In a definitive critical review, scientists at Childrens Hospital & Research Center Oakland ask whether there is convincing biological or behavioral evidence linking vitamin D deficiency to brain dysfunction. Joyce C. McCann, Ph.D., assistant staff scientist and Bruce N. Ames, Ph.D., senior scientist at Childrens Hospital Oakland Research Institute (CHORI) conclude that there is ample biological evidence to suggest an important role for vitamin D in brain development and function, and that supplementation for groups chronically low in vitamin D is warranted. Their conclusions will be published on April 22, 2008 in the Federation of American Societies for Experimental Biology (FASEB) Journal.
This critical analysis of vitamin D function and the brain is a model of careful thinking about nutrition and behavior, says Gerald Weissmann, MD, Editor-in-Chief of the FASEB Journal One wishes that all studies of nutritional supplements or requirements were this thoughtful. Drs. McCann and Ames deftly show that while vitamin D has an important role in the development and function of the brain, its exact effects on behavior remain unclear. Pointing to the need for further study, the authors argue for vitamin D supplementation in groups at risk.
Vitamin D has long been known to promote healthy bones by regulating calcium levels in the body. Lack of sufficient vitamin D in very young children results in rickets, which can be easily prevented by vitamin D supplements. Only recently the scientific community has become aware of a much broader role for vitamin D. For example, we now know that, in addition to its role in maintaining bone health, vitamin D is involved in differentiation of tissues during development and in proper functioning of the immune system. In fact, over 900 different genes are now known to be able to bind the vitamin D receptor, through which vitamin D mediates its effects. In addition to protecting against rickets, evidence now strongly indicates that a plentiful supply of vitamin D helps to protect against bone fractures in the elderly. Evidence also continues to accumulate suggesting a beneficial role for vitamin D in protecting against autoimmune diseases, including multiple sclerosis and type I diabetes, as well as some forms of cancer, particularly colorectal and breast.
Vitamin D is present in only a few foods (e.g., fatty fish), and is also added to fortified milk, but our supply typically comes mostly from exposure to ultraviolet rays (UV) in sunlight. UV from the sun converts a biochemical in the skin to vitamin D, which is then metabolized to calcitriol, its active form and an important hormone. Formation of vitamin D by UV can be 6 times more efficient in light skin than dark skin, which is an important cause of the known widespread vitamin D deficiency among African Americans living in northern latitudes. Dark skin has been selected during evolution because it protects against the burning UV rays of the sun in the tropics. White skin has been selected for allowing as much UV exposure to make sufficient vitamin D in Northern (high) latitudes. Thus, fair-skinned northerners are at risk in Australia or Arizona for sunburns and UV-induced cancer, while dark-skinned people in the Northern U.S. or European latitudes with little exposure to the sun are at risk for rickets, bone fractures and possibly other diseases including several types of cancer due to a lack of vitamin D. Fortunately sun-screens and vitamin D supplements are inexpensive.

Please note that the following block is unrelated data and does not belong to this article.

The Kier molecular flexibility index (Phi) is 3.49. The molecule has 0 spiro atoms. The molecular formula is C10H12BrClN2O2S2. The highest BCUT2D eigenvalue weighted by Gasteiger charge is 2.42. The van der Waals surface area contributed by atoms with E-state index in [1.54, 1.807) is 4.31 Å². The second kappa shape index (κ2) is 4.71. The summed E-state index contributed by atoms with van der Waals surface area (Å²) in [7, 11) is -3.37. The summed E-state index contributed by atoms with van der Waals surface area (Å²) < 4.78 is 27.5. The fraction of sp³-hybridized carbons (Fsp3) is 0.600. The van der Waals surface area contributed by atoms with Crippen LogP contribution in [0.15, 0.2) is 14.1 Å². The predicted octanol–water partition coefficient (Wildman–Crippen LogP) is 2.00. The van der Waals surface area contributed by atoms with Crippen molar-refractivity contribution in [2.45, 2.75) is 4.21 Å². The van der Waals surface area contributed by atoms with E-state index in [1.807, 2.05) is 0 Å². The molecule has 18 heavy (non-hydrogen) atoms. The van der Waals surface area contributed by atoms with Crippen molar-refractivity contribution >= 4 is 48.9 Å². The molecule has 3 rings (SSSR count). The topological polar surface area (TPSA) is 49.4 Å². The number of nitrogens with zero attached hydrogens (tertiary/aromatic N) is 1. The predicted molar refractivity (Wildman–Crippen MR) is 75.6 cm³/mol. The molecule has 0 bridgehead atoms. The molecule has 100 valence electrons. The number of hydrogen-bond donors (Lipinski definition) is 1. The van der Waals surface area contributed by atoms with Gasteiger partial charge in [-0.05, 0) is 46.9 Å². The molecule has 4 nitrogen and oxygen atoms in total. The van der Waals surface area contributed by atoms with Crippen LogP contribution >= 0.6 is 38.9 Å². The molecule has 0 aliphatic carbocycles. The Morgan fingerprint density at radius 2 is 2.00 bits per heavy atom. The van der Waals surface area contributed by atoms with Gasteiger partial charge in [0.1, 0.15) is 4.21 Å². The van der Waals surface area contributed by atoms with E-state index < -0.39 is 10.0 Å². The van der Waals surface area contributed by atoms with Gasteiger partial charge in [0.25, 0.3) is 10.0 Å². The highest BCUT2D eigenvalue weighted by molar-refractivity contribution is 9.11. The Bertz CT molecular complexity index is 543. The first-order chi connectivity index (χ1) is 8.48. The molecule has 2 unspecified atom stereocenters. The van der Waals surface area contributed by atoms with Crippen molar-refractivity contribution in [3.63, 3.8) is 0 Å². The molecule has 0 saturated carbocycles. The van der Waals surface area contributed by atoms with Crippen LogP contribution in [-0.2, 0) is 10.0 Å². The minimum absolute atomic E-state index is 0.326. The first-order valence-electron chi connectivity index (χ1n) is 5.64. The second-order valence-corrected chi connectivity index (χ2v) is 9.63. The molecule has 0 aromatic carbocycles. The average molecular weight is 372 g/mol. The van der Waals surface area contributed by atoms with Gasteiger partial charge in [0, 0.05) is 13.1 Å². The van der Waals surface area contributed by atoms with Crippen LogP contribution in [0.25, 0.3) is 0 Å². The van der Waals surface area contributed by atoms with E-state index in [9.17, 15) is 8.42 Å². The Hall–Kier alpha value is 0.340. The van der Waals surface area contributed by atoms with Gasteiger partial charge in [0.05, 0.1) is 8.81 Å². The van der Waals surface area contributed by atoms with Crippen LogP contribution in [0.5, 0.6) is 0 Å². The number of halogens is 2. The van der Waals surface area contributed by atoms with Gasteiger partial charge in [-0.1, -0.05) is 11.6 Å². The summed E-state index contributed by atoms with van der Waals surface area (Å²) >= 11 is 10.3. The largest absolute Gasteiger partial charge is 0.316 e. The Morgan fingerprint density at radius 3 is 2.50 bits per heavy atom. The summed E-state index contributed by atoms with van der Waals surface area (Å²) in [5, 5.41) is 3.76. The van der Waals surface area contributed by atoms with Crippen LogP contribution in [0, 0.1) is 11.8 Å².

McCann & Ames point out that evidence for vitamin Ds involvement in brain function includes the wide distribution of vitamin D receptors throughout the brain. They also discuss vitamin Ds ability to affect proteins in the brain known to be directly involved in learning and memory, motor control, and possibly even maternal and social behavior. The review also discusses studies in both humans and animals that present suggestive though not definitive evidence of cognitive or behavioral consequences of vitamin D inadequacy. The authors discuss possible reasons for the apparent discrepancy between the biological and behavioral evidence, and suggest new, possibly clarifying avenues of research.
Many vitamin D experts advise that the currently recommended level of vitamin D intake is much too low and should be raised to protect against bone fractures and possibly cancer in addition to rickets (2). Indeed, even using present guidelines, too many Americans have low vitamin D blood levels. McCann & Ames propose that, despite uncertainty regarding all of the deleterious effects of vitamin D inadequacy, the evidence overall indicates that supplementation, which is both inexpensive and prudent, is warranted for groups whose vitamin D status is exceptionally low, particularly nursing infants, the elderly, and African Americans (e.g., see (3)).
This review is the fourth in a series by McCann & Ames that critically evaluate scientific evidence linking deficiencies in micronutrients (the approximately 40 vitamins, minerals, amino acids, and fatty acids required for the body to function) to brain function. Other reviews in the series discuss the long-chain polyunsaturated fatty acid docosahexaenoic acid (DHA) (4, 5), choline (6), and iron (7).
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Children's Hospital & Research Center at Oakland